The quickest way to size a paddle is to stand next to it and see if you can hook your fingers over the blade’s tip when you reach for it. But I recommend that you go with the accurate approach – one that involves taking your body measurements and kayak’s width. 

It’s going to ensure that you get the best possible fit. 

Kayak Paddle Sizing Guide

You can use the kayak paddle size chart provided below for reference – but keep in mind that it only factors your torso height. 

If you’d like to add your paddling style, your height, seat height and kayak width to the equation, you’ll find more recommendations here 

Paddler Height (Torso)Recommended Paddle Lengths
22 inches180 cm
24 inches180 cm – 200 cm
26 inches190 cm – 210 cm
28 inches200 cm – 220 cm
32 inches220 cm – 240 cm
34 inches230 cm – 250  cm
36 inches240 cm – 250  cm
38 inches250 cm

Step #4 What Are Your Paddling Goals? 

Point of view shot from inside kayak with paddle laying on deck on lake

It would also help if you took a moment to think about your goals. 

What are you hoping to achieve as a paddler, generally speaking? And more specifically, what are you hoping to get out of this kayak paddle upgrade?

Do you expect to add more power to your stroke? Are you hoping to reduce muscle fatigue? Is it a matter of improved control?

Or is it all of the above?

The right choice of kayak paddle does wonders for your performance, but it’s worth considering what aspects of your performance you’re hoping to improve. 

Step #5 What Is Your Budget?

It would be silly not to discuss your budget; it’ll be as much of a factor when choosing a kayak paddle as it is when choosing a kayak.

Decide how much you’re willing to spend and keep your expectations in line with that budget. 

I mean, let’s be honest; you can’t get a high-end Carbon fiber paddle on a limited budget – nor do you need one if you’re getting into kayaking. You could stick with the paddle that came with your kayak for the time being; upgrade once you’re sure kayaking will be a long-term hobby.

One way to work your way around a tight budget and get a decent kayak paddle is to go with a hybrid – such as Carbon-reinforced nylon blades, for example.

How to Choose a Kayak Paddle | $100 vs $500 Paddles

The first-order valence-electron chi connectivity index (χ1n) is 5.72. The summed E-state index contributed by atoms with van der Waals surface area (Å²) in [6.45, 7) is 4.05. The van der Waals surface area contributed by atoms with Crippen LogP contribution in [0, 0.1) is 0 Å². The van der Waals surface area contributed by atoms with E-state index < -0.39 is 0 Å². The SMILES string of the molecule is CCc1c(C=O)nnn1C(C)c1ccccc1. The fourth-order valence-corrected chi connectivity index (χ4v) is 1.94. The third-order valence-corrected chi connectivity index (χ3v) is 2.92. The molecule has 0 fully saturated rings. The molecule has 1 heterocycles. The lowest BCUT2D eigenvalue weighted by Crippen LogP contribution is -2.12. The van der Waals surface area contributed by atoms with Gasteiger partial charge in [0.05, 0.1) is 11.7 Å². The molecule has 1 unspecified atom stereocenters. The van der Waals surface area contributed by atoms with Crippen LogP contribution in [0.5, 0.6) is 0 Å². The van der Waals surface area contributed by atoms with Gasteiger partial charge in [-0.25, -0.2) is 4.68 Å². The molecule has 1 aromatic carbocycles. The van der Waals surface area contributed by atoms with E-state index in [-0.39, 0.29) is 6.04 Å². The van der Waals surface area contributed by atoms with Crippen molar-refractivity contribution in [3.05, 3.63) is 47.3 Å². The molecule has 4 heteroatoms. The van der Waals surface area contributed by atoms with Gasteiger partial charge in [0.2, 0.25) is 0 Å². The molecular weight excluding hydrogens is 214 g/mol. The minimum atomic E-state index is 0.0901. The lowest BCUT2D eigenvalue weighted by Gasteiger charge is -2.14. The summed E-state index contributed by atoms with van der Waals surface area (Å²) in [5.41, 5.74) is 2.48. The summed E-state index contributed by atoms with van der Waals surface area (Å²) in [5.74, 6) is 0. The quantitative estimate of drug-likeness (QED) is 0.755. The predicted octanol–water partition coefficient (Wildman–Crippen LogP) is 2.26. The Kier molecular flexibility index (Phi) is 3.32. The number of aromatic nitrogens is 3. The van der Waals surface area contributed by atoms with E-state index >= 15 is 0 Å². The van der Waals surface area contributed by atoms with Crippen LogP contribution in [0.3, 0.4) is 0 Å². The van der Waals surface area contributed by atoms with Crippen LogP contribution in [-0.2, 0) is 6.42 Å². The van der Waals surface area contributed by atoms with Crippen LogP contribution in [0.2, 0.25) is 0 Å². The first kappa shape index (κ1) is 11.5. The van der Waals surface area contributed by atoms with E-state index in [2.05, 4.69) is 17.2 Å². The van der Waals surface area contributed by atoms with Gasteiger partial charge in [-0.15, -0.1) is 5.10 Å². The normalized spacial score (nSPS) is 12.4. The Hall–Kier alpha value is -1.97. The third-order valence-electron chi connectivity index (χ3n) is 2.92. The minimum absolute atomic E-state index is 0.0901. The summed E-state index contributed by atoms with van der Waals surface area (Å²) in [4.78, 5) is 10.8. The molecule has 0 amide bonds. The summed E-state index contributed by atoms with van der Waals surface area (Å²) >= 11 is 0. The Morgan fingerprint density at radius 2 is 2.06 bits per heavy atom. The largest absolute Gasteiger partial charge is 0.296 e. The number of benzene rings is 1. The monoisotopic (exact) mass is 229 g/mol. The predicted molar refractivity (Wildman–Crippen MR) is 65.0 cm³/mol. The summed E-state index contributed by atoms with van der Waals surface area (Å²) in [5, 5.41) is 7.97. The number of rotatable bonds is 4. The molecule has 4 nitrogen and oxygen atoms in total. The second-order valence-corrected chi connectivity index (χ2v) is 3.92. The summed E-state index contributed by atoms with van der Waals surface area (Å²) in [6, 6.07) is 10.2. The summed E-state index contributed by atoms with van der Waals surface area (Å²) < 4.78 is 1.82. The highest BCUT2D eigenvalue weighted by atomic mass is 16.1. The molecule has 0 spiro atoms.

How much do kayak paddles cost?

The prices of kayak paddles can vary significantly, going from less than $100 and up to $500 – and the construction materials will usually be the main determining factor cost-wise. 

Kayak Paddles Technical Specs & Features 

close up of yellow kayak paddle

Once you’ve narrowed your options down using the questions discussed above, you can start looking at specific kayak paddles and their construction, technical specs, and features.

Construction Material

First and foremost, look at the kayak paddle’s construction – or, to be more specific, the material used and how they might affect the paddle’s weight, durability, and price tag.

On that note, don’t be surprised to find that there’s a range of materials – or even combinations of materials – available. 

Paddles 101 - Materials

While it might make the process of choosing a kayak paddle more confusing at first, having options is a good thing. You can mix and match the shaft and blades’ materials and find a perfect combination for your budget and your needs. 

Paddle Swing Weight

It might seem like a trivial aspect to think about, especially when it’s a mere couple of ounces we’re talking about – but I can pretty much guarantee you that it does make a real difference.

Take a basic, heavy paddle out on the water, paddle around for about an hour or so, and then switch to a lightweight, Carbon fiber paddle.

Trust me; the difference will be insane.

Here’s a little bit of math to prove my point:

Let’s say you have two kayak paddles – a 35-ounce and a 25-ounce one. That amounts to only 10 ounces of difference in weight, right?

Technically speaking, yes – but there’s a catch.

If you were to paddle three miles, with roughly 500 strokes per mile, it would actually amount to a difference in paddle swing weight of a staggering 937 pounds. 

That doesn’t seem like a tiny difference, now, does it? 

Blade Material

Kayak paddle blades can be made of just about any material – from plastic or nylon to fiberglass and Carbon fiber. You want to go as light as possible to reduce fatigue and boost efficiency, but you also need to be aware that the lighter you go, the higher the price. 

Your blade options generally boil down to the following three materials:

Kayak Blade Material Explanation
Blade MaterialDurabilityStiffness LevelWeightPrice
Plastic/Nylon Prone to cracks and degrades with prolonged sun exposureMore flex and reduced efficiencyHeavyAffordable
FiberglassMight chip but won’t crack all the wayImproved stiffness and less flexMore lightweightMid-range pricing